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What Was the Architect Thinking?

What Was the Architect Thinking?


Richard Dalman
gives Cantabrians an architectural challenge for the holidays.

Stranges-LaneWhen we see and experience a building we are often moved positively or negatively, and sometimes we just don’t know what to think: “I love it”, “I hate it”, “what was the architect thinking?” Buildings have the ability to create an emotional response. Often this response is based on our upbringing, what we are used to or what we expect a building to be. Buildings can challenge us, and this is good.
No doubt people have had these responses about the rebuild. Over the summer holidays, I encourage Cantabrians and visitors alike to explore the city’s new buildings with fresh eyes. Rather than just go “love it”, “hate it”, “what the…”, look a bit closer and try to determine “Why?” – Why is the building designed like that? Why does it create the response I’m feeling?



Perhaps ask yourself these questions:

• Is the building fit for purpose?
• Does it function well for its intended use?
• Does it sit well in its local environment?
• Is it a good neighbour, either by fitting or contrasting with the adjacent building or space?
• Does it make sense in its natural landscape
and the local climate?
• Does the building appear to be environmentally sustainable? This can be hard to determine on the first inspection, but look for local or recycled materials, excessive heating/cooling systems versus natural heating and ventilation, wasteful space, or could the building take on another use in 20 years’ time once its current use has become redundant?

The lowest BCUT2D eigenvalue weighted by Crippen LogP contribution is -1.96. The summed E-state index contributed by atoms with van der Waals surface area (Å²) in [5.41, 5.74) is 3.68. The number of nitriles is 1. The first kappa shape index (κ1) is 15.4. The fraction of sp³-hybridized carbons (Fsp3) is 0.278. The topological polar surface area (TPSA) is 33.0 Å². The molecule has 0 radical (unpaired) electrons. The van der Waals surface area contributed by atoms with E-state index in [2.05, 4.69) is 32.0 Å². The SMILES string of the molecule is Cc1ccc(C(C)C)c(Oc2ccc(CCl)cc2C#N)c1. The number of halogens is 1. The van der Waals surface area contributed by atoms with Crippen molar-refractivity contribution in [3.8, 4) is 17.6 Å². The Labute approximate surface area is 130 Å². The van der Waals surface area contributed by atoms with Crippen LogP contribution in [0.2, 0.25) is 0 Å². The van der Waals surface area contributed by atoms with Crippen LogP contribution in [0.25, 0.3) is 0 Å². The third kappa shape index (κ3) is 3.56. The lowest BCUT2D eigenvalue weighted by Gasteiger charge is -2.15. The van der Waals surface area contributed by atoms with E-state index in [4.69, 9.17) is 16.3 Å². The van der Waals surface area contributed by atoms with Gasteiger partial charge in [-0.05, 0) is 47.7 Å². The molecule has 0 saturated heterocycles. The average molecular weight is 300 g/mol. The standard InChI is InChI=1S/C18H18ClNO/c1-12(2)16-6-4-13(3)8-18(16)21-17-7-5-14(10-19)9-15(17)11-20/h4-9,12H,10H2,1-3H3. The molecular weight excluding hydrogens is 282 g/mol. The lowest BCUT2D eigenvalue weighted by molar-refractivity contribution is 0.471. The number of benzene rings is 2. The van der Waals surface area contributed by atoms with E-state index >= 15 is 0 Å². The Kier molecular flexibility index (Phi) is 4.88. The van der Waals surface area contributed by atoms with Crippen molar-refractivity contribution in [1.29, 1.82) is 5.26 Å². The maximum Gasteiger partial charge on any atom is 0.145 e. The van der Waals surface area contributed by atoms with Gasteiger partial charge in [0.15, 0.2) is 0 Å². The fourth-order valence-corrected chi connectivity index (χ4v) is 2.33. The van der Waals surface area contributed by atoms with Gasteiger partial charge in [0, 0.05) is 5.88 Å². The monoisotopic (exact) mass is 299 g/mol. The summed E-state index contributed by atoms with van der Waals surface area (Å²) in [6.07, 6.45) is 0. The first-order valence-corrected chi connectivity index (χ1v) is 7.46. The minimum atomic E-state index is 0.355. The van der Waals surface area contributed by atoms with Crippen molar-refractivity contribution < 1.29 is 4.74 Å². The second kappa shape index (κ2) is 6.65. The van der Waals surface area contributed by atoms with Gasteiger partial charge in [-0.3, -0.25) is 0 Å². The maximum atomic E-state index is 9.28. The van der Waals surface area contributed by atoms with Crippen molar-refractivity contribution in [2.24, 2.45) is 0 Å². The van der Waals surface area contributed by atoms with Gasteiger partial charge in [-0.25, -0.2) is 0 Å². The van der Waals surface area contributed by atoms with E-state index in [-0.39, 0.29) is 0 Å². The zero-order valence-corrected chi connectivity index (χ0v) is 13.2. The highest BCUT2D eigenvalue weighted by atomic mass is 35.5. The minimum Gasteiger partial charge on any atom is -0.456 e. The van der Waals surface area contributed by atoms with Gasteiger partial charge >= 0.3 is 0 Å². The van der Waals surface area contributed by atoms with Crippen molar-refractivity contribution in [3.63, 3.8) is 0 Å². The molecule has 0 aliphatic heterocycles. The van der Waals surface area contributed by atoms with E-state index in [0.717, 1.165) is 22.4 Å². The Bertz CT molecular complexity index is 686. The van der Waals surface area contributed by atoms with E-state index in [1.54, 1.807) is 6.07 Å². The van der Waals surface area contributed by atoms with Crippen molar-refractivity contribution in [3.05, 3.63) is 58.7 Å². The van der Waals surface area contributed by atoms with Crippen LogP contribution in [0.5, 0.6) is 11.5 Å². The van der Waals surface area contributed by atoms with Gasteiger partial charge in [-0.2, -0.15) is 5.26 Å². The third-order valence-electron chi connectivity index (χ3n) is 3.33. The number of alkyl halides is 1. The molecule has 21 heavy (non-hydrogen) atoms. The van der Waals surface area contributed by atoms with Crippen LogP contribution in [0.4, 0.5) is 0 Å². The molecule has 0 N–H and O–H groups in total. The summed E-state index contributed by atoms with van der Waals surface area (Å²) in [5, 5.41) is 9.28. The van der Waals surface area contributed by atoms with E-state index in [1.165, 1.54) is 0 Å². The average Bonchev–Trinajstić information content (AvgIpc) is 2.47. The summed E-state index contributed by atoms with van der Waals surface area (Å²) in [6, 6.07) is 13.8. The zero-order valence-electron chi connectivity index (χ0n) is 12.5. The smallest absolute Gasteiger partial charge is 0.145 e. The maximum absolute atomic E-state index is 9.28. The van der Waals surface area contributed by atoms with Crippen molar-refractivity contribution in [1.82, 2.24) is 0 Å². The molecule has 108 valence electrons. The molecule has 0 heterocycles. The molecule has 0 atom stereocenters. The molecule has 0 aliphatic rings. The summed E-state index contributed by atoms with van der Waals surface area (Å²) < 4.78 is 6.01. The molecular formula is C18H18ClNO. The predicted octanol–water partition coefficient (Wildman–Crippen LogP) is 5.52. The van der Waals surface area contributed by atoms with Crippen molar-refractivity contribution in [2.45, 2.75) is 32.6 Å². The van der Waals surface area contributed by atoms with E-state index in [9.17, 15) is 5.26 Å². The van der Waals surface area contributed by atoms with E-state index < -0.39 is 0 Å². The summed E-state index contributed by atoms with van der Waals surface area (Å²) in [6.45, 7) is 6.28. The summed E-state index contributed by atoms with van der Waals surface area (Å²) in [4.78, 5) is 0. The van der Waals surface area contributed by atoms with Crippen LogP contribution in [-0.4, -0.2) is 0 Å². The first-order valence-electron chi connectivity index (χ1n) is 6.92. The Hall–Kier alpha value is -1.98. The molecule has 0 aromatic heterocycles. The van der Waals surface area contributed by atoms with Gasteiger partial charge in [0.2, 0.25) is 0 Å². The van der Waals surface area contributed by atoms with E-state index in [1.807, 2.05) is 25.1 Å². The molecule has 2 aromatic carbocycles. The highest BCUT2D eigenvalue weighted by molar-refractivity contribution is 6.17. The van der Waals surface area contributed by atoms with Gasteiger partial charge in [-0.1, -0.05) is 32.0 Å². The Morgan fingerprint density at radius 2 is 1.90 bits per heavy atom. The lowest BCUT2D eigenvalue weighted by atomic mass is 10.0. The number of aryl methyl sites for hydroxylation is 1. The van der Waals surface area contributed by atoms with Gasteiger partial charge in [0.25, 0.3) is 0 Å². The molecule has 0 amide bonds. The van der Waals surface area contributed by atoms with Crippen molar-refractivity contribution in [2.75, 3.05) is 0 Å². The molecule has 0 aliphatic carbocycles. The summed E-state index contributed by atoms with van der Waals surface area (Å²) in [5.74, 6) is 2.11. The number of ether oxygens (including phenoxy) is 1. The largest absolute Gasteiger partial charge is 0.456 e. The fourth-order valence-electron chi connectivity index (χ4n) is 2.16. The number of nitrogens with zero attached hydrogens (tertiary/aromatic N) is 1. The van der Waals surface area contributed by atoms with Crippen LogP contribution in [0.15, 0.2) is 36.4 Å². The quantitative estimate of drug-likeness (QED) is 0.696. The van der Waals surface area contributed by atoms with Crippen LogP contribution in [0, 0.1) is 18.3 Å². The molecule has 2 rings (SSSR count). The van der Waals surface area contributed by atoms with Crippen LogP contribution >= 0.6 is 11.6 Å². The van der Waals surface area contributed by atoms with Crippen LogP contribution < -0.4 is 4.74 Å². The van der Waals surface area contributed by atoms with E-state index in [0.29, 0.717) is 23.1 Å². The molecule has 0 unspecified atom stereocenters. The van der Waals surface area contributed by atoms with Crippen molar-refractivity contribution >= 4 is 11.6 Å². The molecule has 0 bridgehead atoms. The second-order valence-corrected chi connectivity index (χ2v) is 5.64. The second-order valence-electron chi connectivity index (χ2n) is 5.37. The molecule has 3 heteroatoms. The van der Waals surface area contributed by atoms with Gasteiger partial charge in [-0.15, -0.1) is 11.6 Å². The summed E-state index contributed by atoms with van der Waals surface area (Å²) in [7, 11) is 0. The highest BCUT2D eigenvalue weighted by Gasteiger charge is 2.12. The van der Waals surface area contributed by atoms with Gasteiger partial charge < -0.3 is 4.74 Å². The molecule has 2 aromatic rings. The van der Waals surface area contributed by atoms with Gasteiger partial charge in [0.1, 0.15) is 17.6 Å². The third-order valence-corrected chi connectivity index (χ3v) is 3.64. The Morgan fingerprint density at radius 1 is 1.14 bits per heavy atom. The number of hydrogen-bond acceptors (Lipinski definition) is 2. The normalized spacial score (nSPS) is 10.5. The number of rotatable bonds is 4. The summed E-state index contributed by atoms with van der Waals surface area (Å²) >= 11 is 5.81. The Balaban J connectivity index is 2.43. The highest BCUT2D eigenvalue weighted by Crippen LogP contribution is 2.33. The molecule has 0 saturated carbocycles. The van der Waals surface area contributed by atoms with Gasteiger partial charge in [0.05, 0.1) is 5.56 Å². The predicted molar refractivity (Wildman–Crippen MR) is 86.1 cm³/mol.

• Does the building help create positive
outdoor spaces such as the Stranges Lane buildings? Rather than being a standalone object, a building can best serve its community when it works to create or positively enhance public spaces such as streets, squares and laneways.
• Has it been constructed within a tight
budget? Sometimes this will compromise a building, but often cost constraints open the door for innovative thinking and use of materials. Re:START container mall and other post-earthquake pop-up structures are great examples.
• Does the building speak of its time utilising
current and appropriate technology such as the Young Hunter House office building in Victoria Street that uses flexible joints to move with earthquakes, or is it just old technology or merely a resurrected style from a previous era.
• And lastly, does it delight you? Vitruvius in his Ten Books on Architecture wrote buildings should offer commodity (usefulness and function), firmness (they should stand up and not leak!) and delight (style, proportion, beauty). Does the building make your heart race or relax you, surprise you, make you feel good? Does it sing?

I have been delighted many times by various buildings around the world and in Christchurch including the Great Hall at the Arts Centre, the College House Chapel in Ilam, Seascape Retreat on Banks Peninsula, and even architect David Hill’s living room in his sea-side house. In every case, I know “why”. At the end of the holidays after your inquisitive observations will you also know why? I will test you.